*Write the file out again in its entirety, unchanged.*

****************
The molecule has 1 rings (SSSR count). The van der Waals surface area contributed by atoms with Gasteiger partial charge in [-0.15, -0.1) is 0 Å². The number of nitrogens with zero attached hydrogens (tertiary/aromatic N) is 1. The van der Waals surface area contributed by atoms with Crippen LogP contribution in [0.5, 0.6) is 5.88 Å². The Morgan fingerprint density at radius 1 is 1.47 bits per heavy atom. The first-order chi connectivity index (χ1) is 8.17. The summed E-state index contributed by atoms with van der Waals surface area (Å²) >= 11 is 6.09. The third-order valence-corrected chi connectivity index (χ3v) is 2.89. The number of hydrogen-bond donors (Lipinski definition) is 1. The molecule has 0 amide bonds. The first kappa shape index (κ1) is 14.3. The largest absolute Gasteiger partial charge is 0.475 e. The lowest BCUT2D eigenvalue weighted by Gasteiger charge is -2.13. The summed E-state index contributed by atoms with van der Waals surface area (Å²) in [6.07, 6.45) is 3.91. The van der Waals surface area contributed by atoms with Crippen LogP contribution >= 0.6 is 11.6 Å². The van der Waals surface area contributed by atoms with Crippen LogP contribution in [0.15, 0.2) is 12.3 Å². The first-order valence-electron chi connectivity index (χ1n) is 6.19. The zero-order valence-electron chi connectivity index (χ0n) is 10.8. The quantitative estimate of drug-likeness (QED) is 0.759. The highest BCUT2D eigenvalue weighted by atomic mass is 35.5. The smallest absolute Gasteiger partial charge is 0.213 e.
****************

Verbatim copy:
The molecule has 1 rings (SSSR count). The van der Waals surface area contributed by atoms with Gasteiger partial charge in [-0.15, -0.1) is 0 Å². The number of nitrogens with zero attached hydrogens (tertiary/aromatic N) is 1. The van der Waals surface area contributed by atoms with Crippen LogP contribution in [0.5, 0.6) is 5.88 Å². The Morgan fingerprint density at radius 1 is 1.47 bits per heavy atom. The first-order chi connectivity index (χ1) is 8.17. The summed E-state index contributed by atoms with van der Waals surface area (Å²) >= 11 is 6.09. The third-order valence-corrected chi connectivity index (χ3v) is 2.89. The number of hydrogen-bond donors (Lipinski definition) is 1. The molecule has 0 amide bonds. The first kappa shape index (κ1) is 14.3. The largest absolute Gasteiger partial charge is 0.475 e. The lowest BCUT2D eigenvalue weighted by Gasteiger charge is -2.13. The summed E-state index contributed by atoms with van der Waals surface area (Å²) in [6.07, 6.45) is 3.91. The van der Waals surface area contributed by atoms with Crippen LogP contribution >= 0.6 is 11.6 Å². The van der Waals surface area contributed by atoms with Crippen LogP contribution in [0.15, 0.2) is 12.3 Å². The first-order valence-electron chi connectivity index (χ1n) is 6.19. The zero-order valence-electron chi connectivity index (χ0n) is 10.8. The quantitative estimate of drug-likeness (QED) is 0.759. The highest BCUT2D eigenvalue weighted by atomic mass is 35.5. The smallest absolute Gasteiger partial charge is 0.213 e.